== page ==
Chicago-based Advocate Health Care is moving away from traditional metrics of patient satisfaction and instead uses patient loyalty to determine how happy patients are with the care they receive.
Keeping track of patient loyalty can drive consumer decisions on health plans and where to get care, write Rishi Sikka, M.D., senior vice president of clinical operations for Advocate, Tina Esposito, vice president of Advocate’s Center for Health Information Services, and Jim Skogsbergh, CEO of Advocate and chair of the American Hospital System, in an article for Hospitals & Health Networks.
Advocate tracks patient loyalty in part by using specific responses to the Centers for Medicare & Medicaid Services’ Consumer Assessment of Healthcare Providers and Systems, according to the article, examining questions like “Would you recommend this hospital to your family and friends?”
The system has deployed a number of initiatives that its hospitals can use to improve the entire patient experience and increase loyalty to the organization, the authors write, including:
Promoting price transparency. Advocate actively responds to consumer requests for prices and estimated out-of-pocket costs for care, according to the article. This presents challenges, the authors write, as Advocate’s hospitals work to standardize costs for procedures and provide the information to a central call center, so that patients looking to schedule appointments can get accurate estimates based on their insurance plans.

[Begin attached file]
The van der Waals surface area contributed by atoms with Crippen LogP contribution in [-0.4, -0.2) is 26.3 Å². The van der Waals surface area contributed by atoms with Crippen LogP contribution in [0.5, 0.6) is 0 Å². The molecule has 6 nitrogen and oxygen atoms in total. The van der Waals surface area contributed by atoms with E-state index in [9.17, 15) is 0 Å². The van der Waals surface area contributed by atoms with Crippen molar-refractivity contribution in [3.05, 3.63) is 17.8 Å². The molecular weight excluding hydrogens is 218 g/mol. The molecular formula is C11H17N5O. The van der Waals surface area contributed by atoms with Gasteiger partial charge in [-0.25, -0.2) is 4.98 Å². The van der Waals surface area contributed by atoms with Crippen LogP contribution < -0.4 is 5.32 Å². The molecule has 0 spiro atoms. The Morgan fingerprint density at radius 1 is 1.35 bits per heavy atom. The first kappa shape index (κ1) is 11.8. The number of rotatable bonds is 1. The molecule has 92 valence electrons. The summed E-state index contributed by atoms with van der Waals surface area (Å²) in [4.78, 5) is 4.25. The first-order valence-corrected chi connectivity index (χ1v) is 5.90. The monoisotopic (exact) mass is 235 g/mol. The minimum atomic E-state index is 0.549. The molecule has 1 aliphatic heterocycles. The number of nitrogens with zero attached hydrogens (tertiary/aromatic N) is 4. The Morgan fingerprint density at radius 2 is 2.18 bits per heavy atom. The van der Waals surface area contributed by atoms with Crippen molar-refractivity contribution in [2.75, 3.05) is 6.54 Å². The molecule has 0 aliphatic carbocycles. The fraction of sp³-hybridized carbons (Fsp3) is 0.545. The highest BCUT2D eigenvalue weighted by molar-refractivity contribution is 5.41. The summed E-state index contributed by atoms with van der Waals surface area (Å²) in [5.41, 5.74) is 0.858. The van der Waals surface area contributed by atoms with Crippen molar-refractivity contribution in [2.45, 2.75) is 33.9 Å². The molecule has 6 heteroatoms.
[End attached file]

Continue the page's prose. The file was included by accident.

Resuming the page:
Offering convenient access to care. Advocate’s facilities provide more same-day appointments and extended hours, according to the article, to accomodate more patients when it is convenient for them. The system is also operating clinics in Walgreens stores for low-cost and easy to access non-emergency care, and is working to make it possible for patients to meet with providers via video and text evisits.
Improving care coordination. Advocate provides patient navigators to oncology patients, according to the article, as cancer treatment requires a large number of appointments, specialists and disciplines to manage at once. The system also promotes transition coaching service to help patients who may not have access to home healthcare after discharge, according to the article.
Advocate’s leaders believe other hospitals and health systems can replicate their patient-centered initiatives. “This will allow other healthcare organizations to move from a system that is fragmented and transactional to one that is consumer-centric, continuous and value-oriented,” the authors write.
- read the HHN article